One such myth revolves around Mayahuel, the Aztec Goddess of Fertility. It was claimed thatshe was the source of the agave. She’s also credited with being the mother of the Centzontotochin, a group of four hundred divine rabbits. Myths are funny like that.
According to the story, Mayahuelwas the woman who discovered the method of cutting the agave, collecting the aguamiel (sap, sometimes known as “honeywater”), and fermenting it. One day, Mayahuel, a farmer's wife, was chasingrabbitsout of a field of agave, which they were eating. As she was doing this, she noticed that one rabbit didn't run and instead hopped in circles around her. Mayahuel got the idea to chop up the agavehearts and collect some of the aguamiel in a jar and let it sit in her house to ferment and later become a variation on tequila. Because of this discovery, Mayahuel was made the goddess of the maguey andis depicted by the Aztecs sitting in the middle of a maguey plant, often with a rabbit nearby.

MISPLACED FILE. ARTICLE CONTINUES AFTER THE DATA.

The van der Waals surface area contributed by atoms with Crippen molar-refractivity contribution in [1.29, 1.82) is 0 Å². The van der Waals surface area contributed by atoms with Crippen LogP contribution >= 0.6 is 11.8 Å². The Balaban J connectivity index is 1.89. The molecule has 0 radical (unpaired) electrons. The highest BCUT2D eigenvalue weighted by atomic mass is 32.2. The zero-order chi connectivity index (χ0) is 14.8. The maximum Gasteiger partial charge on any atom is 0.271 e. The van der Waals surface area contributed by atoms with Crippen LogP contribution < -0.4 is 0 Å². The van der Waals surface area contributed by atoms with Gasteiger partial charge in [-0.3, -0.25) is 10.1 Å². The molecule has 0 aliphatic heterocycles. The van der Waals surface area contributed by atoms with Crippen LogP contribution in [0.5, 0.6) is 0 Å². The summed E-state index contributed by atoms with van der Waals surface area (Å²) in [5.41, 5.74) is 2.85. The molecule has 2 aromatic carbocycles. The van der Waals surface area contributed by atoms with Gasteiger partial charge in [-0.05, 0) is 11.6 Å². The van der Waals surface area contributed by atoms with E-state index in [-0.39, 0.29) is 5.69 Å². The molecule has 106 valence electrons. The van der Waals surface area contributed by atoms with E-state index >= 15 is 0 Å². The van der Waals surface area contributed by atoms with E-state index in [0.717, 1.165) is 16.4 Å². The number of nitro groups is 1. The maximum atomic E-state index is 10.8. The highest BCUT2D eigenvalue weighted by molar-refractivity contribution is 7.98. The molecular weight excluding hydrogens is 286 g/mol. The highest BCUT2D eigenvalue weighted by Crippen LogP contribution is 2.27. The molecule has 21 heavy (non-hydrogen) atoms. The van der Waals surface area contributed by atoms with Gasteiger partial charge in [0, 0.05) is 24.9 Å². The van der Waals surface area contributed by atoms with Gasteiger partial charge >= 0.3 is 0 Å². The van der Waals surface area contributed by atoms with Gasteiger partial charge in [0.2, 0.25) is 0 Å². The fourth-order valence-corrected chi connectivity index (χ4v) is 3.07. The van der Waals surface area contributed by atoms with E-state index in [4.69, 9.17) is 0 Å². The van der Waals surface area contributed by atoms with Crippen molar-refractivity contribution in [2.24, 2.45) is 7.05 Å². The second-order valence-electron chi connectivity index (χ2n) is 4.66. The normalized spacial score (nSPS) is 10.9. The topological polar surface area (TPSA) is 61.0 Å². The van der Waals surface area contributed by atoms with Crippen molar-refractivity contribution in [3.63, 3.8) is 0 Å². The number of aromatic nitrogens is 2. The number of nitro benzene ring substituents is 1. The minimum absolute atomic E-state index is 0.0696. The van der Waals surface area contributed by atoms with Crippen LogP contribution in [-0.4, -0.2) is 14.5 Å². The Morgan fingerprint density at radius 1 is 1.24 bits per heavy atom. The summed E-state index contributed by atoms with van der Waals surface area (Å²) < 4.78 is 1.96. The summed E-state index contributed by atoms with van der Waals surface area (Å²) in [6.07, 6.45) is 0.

Another legend says the Aztecs discovered the fermented sap of the agave plant after lightning struck anagave field. The plants burned and out of their hearts flowed an aromatic, fermented nectar, a “gift from the gods,” which is believed to be the precursor to modern day tequila.
One such mythrevolves around Mayahuel, the Aztec Goddess of Fertility. It was claimed that she was the source of the agave. She’s also credited with being the mother of the Centzontotochin, a group of four hundred...